The grass withers, the flower fades, but the word of our God will stand forever. —Isaiah 40:8
Isaiah 40:8 is a good place to start another set of Fighter Verses and another year of Bible memorization. The point of the verse is straightforward and clear, “the word of our God stands forever.” The truths from God’s Word that we will be memorizing this year are as true for us as they were for all of God’s people before us.
This reality is unlike anything else that we experience in life. Two verses earlier the voice of the Lord tells the prophet “Cry” and the prophet asks, “What shall I cry?” The Lord’s answer makes clear that it is not just grass and flowers that are short-lived: “All flesh is grass, and all its beauty is like the flower of the field.” And, to make clear that “all flesh” includes human flesh, the Lord tells us in verse 7, “surely the people are grass.”
Several times the enduring Word of God calls our attention to grass and flowers and reminds us of how perishable we are compared to His unchanging and everlasting nature. One of those reminders will come at the end of February when we memorize Psalm 103:15-16: “As for man, his days are like grass; he flourishes like a flower of the field; for the wind passes over it, and it is gone, and its place knows it no more” which cannot compare to “the steadfast love of the Lord,” which we will be reminded of in week 10, “is from everlasting to everlasting.”
Not only do our lives wither like grass, so also our beauty, our wealth, our possessions, our achievements, and so much of what we pursue in life will soon fade like flowers and pass away. In James 1:9-11, the apostle makes this point when he writes:
Let the lowly brother boast in his exaltation, and the rich in his humiliation, because like a flower of the grass he will pass away. For the sun rises with its scorching heat and withers the grass; its flower falls, and its beauty perishes. So also will the rich man fade away in the midst of his pursuits.
It is surprising and wonderful to read in Isaiah 40:1 that God means to comfort us with these words, “Comfort, comfort my people, says your God.” The withering effects of our own flesh, the experience of watching friends and loved ones who were once strong and beautiful wither away and die, and the reminder that much of what takes our time and labor in this life will likewise perish is what makes the everlasting nature of God’s Word so comforting.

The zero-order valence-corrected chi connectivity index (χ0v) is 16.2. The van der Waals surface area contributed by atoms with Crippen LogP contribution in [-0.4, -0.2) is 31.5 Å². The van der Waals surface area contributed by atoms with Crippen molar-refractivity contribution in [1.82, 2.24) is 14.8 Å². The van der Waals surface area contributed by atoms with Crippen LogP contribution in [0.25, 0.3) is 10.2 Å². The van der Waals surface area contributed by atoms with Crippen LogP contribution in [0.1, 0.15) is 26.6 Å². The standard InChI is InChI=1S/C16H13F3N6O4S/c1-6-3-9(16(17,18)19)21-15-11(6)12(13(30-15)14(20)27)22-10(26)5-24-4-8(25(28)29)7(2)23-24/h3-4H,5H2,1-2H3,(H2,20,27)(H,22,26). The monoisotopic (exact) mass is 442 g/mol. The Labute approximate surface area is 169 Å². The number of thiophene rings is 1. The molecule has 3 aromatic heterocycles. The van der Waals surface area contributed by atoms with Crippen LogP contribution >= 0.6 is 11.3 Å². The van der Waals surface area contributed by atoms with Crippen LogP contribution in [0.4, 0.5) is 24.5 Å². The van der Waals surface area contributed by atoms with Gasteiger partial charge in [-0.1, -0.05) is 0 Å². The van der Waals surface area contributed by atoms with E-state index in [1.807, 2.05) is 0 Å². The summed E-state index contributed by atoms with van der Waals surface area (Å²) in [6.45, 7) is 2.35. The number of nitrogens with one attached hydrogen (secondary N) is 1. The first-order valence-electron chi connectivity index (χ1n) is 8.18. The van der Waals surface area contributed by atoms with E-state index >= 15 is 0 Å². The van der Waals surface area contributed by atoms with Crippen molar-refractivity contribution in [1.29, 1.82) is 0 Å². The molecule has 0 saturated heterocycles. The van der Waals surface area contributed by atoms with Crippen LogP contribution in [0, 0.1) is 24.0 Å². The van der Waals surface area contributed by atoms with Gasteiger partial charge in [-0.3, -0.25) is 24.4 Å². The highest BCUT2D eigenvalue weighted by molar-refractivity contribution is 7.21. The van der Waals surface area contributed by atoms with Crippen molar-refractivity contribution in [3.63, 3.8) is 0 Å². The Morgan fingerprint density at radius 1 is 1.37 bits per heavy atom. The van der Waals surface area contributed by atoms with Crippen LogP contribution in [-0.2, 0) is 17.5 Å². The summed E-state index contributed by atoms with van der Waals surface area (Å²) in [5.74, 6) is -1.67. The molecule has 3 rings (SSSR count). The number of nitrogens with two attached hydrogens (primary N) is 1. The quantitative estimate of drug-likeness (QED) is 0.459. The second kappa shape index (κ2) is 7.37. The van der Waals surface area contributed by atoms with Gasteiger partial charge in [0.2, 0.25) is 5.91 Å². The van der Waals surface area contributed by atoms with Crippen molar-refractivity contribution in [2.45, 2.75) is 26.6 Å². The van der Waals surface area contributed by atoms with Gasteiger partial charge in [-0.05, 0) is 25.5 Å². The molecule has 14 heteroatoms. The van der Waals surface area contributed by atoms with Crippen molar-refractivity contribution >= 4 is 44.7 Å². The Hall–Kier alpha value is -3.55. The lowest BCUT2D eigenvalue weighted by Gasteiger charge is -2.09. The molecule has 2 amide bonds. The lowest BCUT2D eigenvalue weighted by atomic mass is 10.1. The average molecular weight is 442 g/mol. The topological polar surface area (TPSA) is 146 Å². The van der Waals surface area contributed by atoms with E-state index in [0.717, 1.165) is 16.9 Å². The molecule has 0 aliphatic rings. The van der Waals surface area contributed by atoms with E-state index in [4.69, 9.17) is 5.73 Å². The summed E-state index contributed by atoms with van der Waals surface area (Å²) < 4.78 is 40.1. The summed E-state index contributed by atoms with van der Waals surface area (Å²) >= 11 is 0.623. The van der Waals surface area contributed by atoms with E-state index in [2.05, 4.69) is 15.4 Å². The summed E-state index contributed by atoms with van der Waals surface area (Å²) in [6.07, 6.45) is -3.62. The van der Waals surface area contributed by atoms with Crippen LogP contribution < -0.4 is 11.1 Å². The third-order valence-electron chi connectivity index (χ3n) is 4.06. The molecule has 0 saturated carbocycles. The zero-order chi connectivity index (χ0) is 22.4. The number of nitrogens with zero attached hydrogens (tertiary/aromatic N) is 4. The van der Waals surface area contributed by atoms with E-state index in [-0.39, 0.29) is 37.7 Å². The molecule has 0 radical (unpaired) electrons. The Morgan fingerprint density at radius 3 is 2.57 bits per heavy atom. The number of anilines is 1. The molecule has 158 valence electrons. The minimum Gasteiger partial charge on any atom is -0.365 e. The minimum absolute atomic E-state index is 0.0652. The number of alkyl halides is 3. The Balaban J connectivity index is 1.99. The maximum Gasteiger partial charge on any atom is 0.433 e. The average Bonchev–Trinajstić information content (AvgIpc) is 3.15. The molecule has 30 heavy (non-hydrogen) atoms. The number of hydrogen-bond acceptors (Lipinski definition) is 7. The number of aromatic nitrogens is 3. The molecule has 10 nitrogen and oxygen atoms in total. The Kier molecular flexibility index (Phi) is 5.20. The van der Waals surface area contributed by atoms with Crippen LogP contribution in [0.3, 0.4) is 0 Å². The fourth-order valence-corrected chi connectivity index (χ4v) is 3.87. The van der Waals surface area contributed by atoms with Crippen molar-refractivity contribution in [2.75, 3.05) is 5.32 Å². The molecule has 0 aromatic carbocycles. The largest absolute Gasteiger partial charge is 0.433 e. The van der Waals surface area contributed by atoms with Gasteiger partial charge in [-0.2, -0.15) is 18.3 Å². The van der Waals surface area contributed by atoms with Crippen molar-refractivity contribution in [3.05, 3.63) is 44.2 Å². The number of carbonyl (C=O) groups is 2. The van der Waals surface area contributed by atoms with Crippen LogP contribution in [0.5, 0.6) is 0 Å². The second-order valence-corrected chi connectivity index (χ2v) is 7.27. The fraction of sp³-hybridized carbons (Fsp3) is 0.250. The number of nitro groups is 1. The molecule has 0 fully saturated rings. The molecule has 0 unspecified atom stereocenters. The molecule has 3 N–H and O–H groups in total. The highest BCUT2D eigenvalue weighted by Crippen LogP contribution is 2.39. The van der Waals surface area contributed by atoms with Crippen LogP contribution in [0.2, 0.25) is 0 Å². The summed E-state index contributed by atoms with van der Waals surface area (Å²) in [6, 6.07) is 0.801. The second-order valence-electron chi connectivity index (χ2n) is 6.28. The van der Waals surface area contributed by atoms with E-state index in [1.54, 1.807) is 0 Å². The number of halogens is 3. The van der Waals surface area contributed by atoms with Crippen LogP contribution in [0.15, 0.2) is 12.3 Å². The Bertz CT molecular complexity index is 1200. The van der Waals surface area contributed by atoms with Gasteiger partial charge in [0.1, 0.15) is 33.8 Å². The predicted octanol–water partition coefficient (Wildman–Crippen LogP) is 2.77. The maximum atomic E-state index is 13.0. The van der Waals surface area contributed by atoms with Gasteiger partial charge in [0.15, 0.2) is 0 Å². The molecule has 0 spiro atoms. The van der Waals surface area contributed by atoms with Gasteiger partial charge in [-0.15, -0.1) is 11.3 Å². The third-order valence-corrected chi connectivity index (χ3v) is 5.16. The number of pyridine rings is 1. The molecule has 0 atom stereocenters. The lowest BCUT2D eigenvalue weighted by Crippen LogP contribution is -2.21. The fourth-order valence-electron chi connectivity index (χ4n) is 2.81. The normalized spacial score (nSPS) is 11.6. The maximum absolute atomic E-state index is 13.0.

In the first week of November we will be memorizing 2 Corinthians 4:17-18, and will be reminded again that the “afflictions” of this life are “light and momentary.” They also are like grass that will soon fade away, and for those who are trusting in the living Word of God, these afflictions will ultimately give way to “an eternal weight of glory beyond all comparison, as we look not to the things that are seen but to the things that are unseen. For the things that are seen are transient, but the things that are unseen are eternal.”
In God’s providence both my mother and my mother-in-law died within two weeks of the 2016 presidential election. Spending a week beside two deathbeds shed Isaiah 40:8-light onto the national events that had consumed so much of the world’s attention. The outcome of that election offered no comfort and could not have been more unimportant to those dying saints. All that mattered in the final hours of those fading “flowers” was that “the word of God stands forever” and being reminded of that Word brought peace to their souls.
It was not a recounting of their accomplishments that gave us comfort as we gathered at our mothers’ gravesides. It was the immortal words from 1 Corinthians 15,
Behold! I tell you a mystery. We shall not all sleep, but we shall all be changed, in a moment, in the twinkling of an eye, at the last trumpet. For the trumpet will sound, and the dead will be raised imperishable, and we shall be changed. (51-53)
Hope rose as we looked into the mouth of the opened grave and heard the eternal and unshakable Word of God,
When the perishable puts on the imperishable, and the mortal puts on immortality, then shall come to pass the saying that is written: "Death is swallowed up in victory. O death, where is your victory? O death, where is your sting?" But thanks be to God, who gives us the victory through our Lord Jesus Christ. (54-57)
Lives that are withering like grass and fading like flowers are craving the Word of the everlasting God and thus we are most satisfied when we feed on His life-giving Word. By taking up the Fighter Verses challenge this year and investing a portion of our momentary lives to memorize God’s Word, we are employing an effective strategy for feeding our hungry souls. And as we will be reminded at the end of September, “our God will supply every need…according to his riches in glory in Christ Jesus” (Philippians 4:19).
As you meditate on this first Fighter Verse of the new year consider reading Charles Spurgeon’s sermon, “Man Transient—God’s Word Eternal.”